Muddy shoes, snow days, 6am yoga sessions, Lay’s Dill Pickle chips, and long van rides could easily sum up my spring break in Pendleton County, West Virginia. As a part of the Prindle Alternative Spring Break last week, nine DePauw students and myself volunteered for Habitat for Humanity in the eastern Appalachian Mountains, where sheep and cows easily outnumber the human population. The experience exceeded my expectations in every way.
|The whole crew (from left to right): Julia Sobek, Kendyll Owens, |
myself, Anna Nakada, Linh Tran, Kevin Yean, Hoai Pham, Jazzkia Jones, Katelyn Utz, Cassidy Melendez
The work camp where we called home for the week reminded me of a mid-range hostel tailored for kids. T-shirts from past Habitat volunteer groups lined the walls and a basketball hoop served as the centerpiece of the communal dining/rec room. We shared the space with two other student groups, one from the University ofWisconsin-Parkside, and a larger group of high school girls from Sacred HeartCatholic School just outside of Philadelphia. Personalities and backgrounds varied so much within our own group and between our group and the others, but it was poetic how we all came together for service.
Our group consisted of freshman through juniors, international students, females and a male (thanks Kevin), majors of all kinds, and almost none of them knew each other before coming on the trip. Having a common interest like community service made it easy for all of us to get along and quickly become friends.
|The DePauw University group at our Habitat house |
repair near Cass, WV
We worked specifically at a residence about an hour away from the work camp tucked beneath Bald Knobnear Cass, WV. According to the current homeowner, the house was a rural schoolhouse through the 1930’s, and has been with the Seabolt family since the 1950’s. The home needed more love and sweat work than we could give it in a week, but our group managed to finish the plaster work on the bathroom walls, put in the tile floor and shower, start on the ceiling ventilation system (in the bathroom), and finish up roof work around the chimney. I was struck by something several of my students commented on at the end of the week: although we were not improving the structural integrity of the house, we were making small improvements that made one person very happy, and that happiness and gratitude made our work worth it.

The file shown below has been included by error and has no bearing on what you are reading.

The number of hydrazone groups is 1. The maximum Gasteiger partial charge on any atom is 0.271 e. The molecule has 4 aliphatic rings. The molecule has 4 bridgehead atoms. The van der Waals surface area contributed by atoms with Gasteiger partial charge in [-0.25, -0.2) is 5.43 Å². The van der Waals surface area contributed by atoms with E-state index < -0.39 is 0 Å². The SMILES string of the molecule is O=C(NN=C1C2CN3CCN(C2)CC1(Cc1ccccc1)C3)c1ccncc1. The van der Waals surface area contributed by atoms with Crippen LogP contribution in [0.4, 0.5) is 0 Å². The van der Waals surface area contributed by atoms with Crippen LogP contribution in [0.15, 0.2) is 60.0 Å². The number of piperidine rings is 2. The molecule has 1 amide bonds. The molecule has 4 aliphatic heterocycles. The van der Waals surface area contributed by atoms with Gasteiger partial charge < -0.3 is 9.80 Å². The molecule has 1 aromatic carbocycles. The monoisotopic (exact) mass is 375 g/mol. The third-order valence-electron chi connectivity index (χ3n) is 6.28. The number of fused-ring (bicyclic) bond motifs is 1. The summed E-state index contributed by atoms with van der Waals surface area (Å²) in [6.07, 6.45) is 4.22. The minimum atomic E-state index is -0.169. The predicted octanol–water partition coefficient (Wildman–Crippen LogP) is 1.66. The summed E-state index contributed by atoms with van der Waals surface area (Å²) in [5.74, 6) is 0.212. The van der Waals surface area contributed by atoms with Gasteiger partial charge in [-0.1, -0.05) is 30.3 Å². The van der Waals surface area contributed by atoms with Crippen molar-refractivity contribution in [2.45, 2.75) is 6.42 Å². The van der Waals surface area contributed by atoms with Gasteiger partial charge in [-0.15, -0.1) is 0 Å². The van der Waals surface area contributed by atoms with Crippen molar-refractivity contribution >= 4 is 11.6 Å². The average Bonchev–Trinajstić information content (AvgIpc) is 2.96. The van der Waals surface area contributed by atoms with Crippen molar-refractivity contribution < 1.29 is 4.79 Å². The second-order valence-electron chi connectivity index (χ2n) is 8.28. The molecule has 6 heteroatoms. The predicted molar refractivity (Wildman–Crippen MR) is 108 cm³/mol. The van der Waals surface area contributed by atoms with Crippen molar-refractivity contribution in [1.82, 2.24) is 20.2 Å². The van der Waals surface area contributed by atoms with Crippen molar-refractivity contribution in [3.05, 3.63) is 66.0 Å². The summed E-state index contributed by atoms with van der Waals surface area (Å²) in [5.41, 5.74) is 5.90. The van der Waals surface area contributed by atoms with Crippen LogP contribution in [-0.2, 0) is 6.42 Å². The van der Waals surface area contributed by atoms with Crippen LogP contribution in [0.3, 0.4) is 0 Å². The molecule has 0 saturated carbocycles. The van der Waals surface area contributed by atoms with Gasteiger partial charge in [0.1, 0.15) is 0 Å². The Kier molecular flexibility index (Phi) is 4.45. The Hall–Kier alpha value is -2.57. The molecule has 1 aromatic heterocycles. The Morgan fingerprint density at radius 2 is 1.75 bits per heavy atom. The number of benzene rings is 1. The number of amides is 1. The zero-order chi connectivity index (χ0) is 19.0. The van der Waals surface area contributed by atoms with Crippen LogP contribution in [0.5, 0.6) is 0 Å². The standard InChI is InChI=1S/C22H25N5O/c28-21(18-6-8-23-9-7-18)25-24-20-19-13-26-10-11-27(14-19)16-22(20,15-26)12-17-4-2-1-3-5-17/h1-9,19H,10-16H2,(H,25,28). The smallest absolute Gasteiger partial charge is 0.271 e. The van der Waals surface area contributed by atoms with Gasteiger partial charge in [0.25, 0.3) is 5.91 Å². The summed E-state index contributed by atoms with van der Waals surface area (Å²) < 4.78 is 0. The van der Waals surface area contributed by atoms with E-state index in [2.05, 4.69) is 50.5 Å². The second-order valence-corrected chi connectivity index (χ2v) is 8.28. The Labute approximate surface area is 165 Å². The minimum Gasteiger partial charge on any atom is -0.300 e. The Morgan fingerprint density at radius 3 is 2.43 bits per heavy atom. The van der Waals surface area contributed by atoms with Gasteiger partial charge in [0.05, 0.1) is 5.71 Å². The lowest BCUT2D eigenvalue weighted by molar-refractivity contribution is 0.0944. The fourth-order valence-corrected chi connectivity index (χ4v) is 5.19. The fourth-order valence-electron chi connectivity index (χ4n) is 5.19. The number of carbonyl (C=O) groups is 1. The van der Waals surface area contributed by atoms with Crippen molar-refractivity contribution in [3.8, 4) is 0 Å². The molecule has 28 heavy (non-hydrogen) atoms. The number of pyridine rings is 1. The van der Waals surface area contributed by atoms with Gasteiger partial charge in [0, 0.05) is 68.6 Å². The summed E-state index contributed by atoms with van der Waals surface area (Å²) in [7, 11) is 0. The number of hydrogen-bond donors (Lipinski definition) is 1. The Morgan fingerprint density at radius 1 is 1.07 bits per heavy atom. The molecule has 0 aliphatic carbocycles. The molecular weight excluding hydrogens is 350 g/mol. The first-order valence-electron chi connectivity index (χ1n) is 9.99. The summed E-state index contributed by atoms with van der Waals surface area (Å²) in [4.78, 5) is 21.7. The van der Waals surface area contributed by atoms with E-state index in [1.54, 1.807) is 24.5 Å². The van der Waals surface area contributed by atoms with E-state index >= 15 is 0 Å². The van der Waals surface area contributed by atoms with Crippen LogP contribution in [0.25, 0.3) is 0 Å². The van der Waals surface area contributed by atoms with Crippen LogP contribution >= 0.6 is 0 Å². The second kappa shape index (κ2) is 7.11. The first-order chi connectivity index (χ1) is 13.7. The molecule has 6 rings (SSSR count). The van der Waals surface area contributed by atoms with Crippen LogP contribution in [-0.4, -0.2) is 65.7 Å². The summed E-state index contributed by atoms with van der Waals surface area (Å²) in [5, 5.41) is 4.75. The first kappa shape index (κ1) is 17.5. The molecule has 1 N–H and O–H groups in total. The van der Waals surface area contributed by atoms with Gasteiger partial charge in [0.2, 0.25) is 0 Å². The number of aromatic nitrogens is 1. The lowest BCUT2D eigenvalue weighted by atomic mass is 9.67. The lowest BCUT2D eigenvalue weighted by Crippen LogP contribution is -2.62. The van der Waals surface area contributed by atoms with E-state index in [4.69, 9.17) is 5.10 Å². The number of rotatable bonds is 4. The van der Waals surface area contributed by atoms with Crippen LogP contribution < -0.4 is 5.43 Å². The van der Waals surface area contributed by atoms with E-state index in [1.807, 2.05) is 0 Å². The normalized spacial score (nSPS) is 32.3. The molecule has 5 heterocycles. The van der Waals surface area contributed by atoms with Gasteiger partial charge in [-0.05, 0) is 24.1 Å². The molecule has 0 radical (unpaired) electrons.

Habitat’s mission and organization was impressive to be a part of. They manage to organize large groups of people and teach construction skills to “green” workers with only a few construction managers on all the sites for the week. Our site manager Dave taught me patience, humility and stillness. He was able to help all ten of us with our constant questions and never complained or seemed frazzled by all of the work and minimal resources set before us.
|Kendyll and Anna using a jigsaw to cut the |
I initially set up the trip with a curriculum in ethics and poverty, but it wasn’t necessary. Conversations on moral obligation and service, leadership, values, and the face of poverty came easily while working in an area where these topics easily presented themselves through dilapidated houses that dotted the surrounding hills and volunteers with an eager intent to make a difference.
Only a week later, service has a totally different connotation for me. It doesn’t have to be donating to a charity or volunteering long hours for an organization, it can be as simple as bringing a smile to one person’s face.
Habitat workers and volunteers whole-heartedly believe in the power of one person: one person doing the right thing, paying it forward, and affecting others in a way that creates a ripple effect and leads to large-scale, global change. I think I lost this faith for a long time to cynicism or pessimism: wrapped up in all the ways that I couldn’t make a substantial difference. I cannot thank my students and fellow volunteers enough for giving this positive conviction back to me. It was a spring break that I will never forget.